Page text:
Average WWII drama set in the Philippines. Three soldiers are assigned to gather needed information about Japanese occupation, as the American forces are planning a major attack. Jimmie Rodgers, Jack Nicholson and John Hackett lose their radio transmitter during their arduous trek through the jungle; and now need the help of Filipino resistors to make use of the radio in a key Japanese communications post. Probably needs more action, but an interesting Black & White film shot in and near Bicol, Luzon, Philippines. Rodgers is the moderately successful singer of the late 50s, who's biggest hit was "Honeycomb" in 1957. And the young Nicholson is honing his wise-cracking. Also in the cast: Conrad Maga, Johnny Monteiro, Annabelle Huggins and Joe Sison.
A trio of American soldiers sneak into the Japanese-held Philippines to
scout it out for the forthcoming invasion. However, once they meet up
with the local partisans, they come to realize that the war these
locals have been waging isn't a 'nice' war but a war without rules and
a war without pity. At first, the soldiers balk at this--murdering and
torturing prisoners ISN'T what they were trained to do! However, they
must forge some alliance with these Filipinos and work behind enemy
lines without being detected...and this might just mean adopting the
same tactics as their new allies.
While the very low budget in this film is rather apparent (with the use of non-stars, at least at that time, as well as a HUGE chunk of stock footage near the end), it's a good but certainly not great film. I appreciated how the film presented a side of war not seen in WWII films made during the war--that sometimes soldiers need to be vicious and not exactly noble creatures! Plus, it gives you a chance to see Jack Nicholson in the sort of film in which you might never expect him to act. Mildly interesting.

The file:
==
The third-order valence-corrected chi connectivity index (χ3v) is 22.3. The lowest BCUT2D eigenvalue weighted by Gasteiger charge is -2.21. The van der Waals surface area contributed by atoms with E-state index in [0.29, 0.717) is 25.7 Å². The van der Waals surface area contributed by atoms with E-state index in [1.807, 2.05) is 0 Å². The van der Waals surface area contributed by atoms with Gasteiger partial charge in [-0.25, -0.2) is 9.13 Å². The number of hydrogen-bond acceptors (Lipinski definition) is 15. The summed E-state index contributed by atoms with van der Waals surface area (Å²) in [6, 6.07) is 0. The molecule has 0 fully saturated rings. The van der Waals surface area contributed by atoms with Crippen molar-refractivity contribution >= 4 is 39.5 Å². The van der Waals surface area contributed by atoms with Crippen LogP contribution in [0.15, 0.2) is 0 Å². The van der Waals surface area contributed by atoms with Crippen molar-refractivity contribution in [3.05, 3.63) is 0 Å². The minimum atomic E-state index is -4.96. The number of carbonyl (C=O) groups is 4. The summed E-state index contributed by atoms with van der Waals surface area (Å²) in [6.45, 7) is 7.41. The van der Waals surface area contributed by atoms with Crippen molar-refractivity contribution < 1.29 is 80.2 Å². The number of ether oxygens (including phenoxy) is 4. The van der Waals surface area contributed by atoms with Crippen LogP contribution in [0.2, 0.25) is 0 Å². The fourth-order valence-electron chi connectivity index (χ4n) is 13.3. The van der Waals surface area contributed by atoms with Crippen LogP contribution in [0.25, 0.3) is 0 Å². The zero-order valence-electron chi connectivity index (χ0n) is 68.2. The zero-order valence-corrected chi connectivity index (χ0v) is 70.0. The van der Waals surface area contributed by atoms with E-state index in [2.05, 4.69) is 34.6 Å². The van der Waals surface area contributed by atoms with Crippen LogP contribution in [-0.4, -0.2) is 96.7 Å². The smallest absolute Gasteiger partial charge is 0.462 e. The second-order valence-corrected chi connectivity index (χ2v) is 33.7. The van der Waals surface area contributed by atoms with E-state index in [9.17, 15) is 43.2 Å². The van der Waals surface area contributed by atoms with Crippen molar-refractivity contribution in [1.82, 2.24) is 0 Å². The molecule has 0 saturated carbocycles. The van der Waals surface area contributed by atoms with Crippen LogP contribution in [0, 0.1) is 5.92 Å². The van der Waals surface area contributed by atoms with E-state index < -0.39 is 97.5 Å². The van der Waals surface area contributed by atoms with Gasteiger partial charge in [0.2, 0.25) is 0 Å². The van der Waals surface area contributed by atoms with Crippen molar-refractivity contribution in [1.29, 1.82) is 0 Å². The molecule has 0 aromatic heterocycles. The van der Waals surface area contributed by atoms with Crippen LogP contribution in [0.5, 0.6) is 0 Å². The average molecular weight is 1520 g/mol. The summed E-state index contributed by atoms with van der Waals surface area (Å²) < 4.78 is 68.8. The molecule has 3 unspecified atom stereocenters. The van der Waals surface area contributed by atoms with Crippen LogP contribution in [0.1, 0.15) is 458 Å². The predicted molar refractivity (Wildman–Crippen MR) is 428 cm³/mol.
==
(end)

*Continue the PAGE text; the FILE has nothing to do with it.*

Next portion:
*** This review may contain spoilers ***
"Back Door to Hell" qualifies as a traditional World War II thriller.
In 1944, a sensitive U.S. Army lieutenant and two soldiers slip into
Luzon in the Philippines by sea on a secret mission for General
MacArthur. Allied headquarters wants all the information that they can
get out of the Japanese. Accompanying Lieutenant Craig (Jimmy Rogers of
"The Little Shepherd of Kingdom Come") is Burnett (Jack Nicholson of
"Batman") and cynical Sergeant Jersey (John Hackett of "The Two Jakes")
and the most precious piece of equipment that they are carrying is
their radio. Before they rendezvous with Philippine resistance
fighters, they encounter some relaxing Japanese soldiers in a village.
They kill one but another gets away because Lieutenant Craig hesitates
when he has a chance to kill the soldier.
Later, Craig discovers the resistance leader with whom they were supposed to rendezvous, Miguel, has been tortured and killed by the new resistance leader Paco (Conrad Maga) who doesn't like the Americans. When U.S. troops left the Philippines during the first Japanese invasion, Paco lost his wife and child, and he hasn't recovered from the loss. He dictates what the Americans must do as long as he remains in charge. No sooner have they settled in with the resistance than they learn that the Japanese know about them. Remember, one Japanese soldier got away. The Japanese notify the resistance that they start executing a child an hour until the Americans are delivered to them. Paco and the Americans stage a raid, kill most of the Japanese after them, capture the leader, and lead the children to safety. Paco and the Americans run into a bandit Ramundo (Johnny Monteiro of "Lost Battalion") who has a lot of information about Japanese troop movements. He demands their radio and Craig is willing to give the radio to Ramundo as soon as they contact MacArthur. Ramundo does not get the radio quickly enough so he shoots holes in it and flees.
Meanwhile, our heroes have found that Ramundo is a credible source of information, but they have no way now of transmitting the information. Craig suggests that Paco lead them to a nearby Japanese radio outpost and Burnett send a message on the enemy radio. During the transmission, Burnett catches a hail of bullets and dies. Craig and Jersey make it out alive, but Paco dies, too. "Ride in the Whirlwind" director Monte Hellman maintains the action in this 70 minute epic and nobody gets a break in the screenplay by Richard A. Guttman and John Hackett. Indeed, some of the dialogue is philosophical. This low-budget World War II thriller, like many of them co-produced by an American and a Filipino company is nothing substantial but Hellman manages to inject a modicum of suspense. One-time only actor Conrad Maga is good as the resistance leader who has no love lost for Americans. Officers are respected for their rank and nobody tries to kill the lieutenant here or take over command from him. The Japanese are depicted as a ruthless enemy, prepared to kill children to accomplish their goal, but Hellman and company do not make their appear sympathetic.